Getting around in Melbourne is easy thanks to an efficient public transport system that includes rail, tram and bus services. The wealth of transport options available allows new arrivals to move about freely and get to grips with the metropolis with ease.

Along with frequent daytime stops, most modes of transport have a 'Night Network' service on weekends that runs every 30 to 60 minutes.

That said, those living in some of the more isolated suburbs of Melbourne might find it handy to have their own wheels. Expats should research transport options thoroughly when considering where to live in Melbourne, checking the official Public Transport Victoria website for more information.


Public transport in Melbourne

Melbourne has an integrated public transport ticketing system, based on the use of a contactless, reusable smartcard referred to as ‘Myki’. The Myki smartcard can be used on all of Melbourne’s trains, trams or buses.

Commuters can buy a weekly, monthly or annual Myki pass, or they can load the card with Myki money which can be used to pay for single journeys. When the Myki money balance gets low or when the pass runs out, commuters simply top up at a station or Myki vendor.

Trams

Trams in Melbourne are frequent, although the trams servicing areas further away from the city centre tend to be somewhat less reliable. There are two free tram routes in Melbourne: the Free Tram Zone in the CBD and the Free Tourist Tram, which stops at various attractions in the city.

Trains

Melbourne’s rail network consists of 16 railway lines and more than 200 stations. Regional services are also available, with seven passenger-railway lines connecting Melbourne to various towns and cities in Victoria. The centre of this regional passenger rail network is Southern Cross Station in Melbourne’s city centre.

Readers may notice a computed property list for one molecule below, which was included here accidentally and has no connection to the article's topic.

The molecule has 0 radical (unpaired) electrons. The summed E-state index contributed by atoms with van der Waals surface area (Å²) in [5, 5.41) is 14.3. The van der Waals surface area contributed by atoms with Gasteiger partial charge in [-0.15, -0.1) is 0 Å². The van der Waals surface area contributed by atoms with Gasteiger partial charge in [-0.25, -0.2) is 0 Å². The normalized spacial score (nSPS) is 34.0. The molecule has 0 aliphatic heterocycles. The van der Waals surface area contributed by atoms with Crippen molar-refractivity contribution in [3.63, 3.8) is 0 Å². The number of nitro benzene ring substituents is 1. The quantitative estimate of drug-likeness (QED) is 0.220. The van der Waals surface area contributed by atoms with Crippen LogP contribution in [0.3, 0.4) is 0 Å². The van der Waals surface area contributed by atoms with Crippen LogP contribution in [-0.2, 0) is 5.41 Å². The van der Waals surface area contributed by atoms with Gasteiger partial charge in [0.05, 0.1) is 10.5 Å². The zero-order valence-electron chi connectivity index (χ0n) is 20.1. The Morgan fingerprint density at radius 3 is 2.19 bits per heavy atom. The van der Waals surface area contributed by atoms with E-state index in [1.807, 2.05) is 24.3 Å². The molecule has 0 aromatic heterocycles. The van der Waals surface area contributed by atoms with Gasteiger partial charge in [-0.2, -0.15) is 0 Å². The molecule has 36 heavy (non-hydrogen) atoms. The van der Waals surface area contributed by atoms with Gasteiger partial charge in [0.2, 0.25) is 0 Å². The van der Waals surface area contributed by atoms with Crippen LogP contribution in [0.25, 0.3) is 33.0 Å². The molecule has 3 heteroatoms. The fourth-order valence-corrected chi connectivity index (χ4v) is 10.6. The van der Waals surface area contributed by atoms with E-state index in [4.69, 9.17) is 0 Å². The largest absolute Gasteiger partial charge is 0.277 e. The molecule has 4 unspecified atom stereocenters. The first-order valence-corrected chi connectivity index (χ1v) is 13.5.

Bus

The bus network in Melbourne consists of buses operated by several different bus companies under a franchise from the state government. There are around 300 bus routes in operation, some of which provide transport for the outer suburbs of Melbourne that aren't reached by train and tram services.


Taxis in Melbourne

Melbourne has a fleet of bright yellow taxis that operate according to a meter system. Fares are regulated by the government, so there's no risk of being overcharged, but taxis are still the city’s most expensive mode of transport.

There can sometimes be an issue with taxi availability, particularly during peak hours, so it's best to pre-book ahead of time if possible. Taxis are owned by different companies, and each has its own website where rides can be booked.

Ride-hailing services such as Uber are also widely available throughout Melbourne and its outlying suburbs.


Driving in Melbourne

Expats living further away from Melbourne’s inner city will find having a car useful. Expats should note that the city’s highways and roads are known to become congested during peak hours.

Driving in Melbourne is fairly straightforward, especially for those who are used to driving on the left-hand side of the road. One difference that expats might need to get used to is sharing the road with tram services.


Cycling in Melbourne

Melbourne is a cycle-friendly city and has an extensive network of bicycle paths and cycle lanes. These are utilised regularly for commuting to and from work, and for recreation.

Melbourne also has an innovative electric bicycle sharing system known as Lime (formerly JUMP). Anyone wishing to hire a Lime bike can do so through the Uber or Lime app.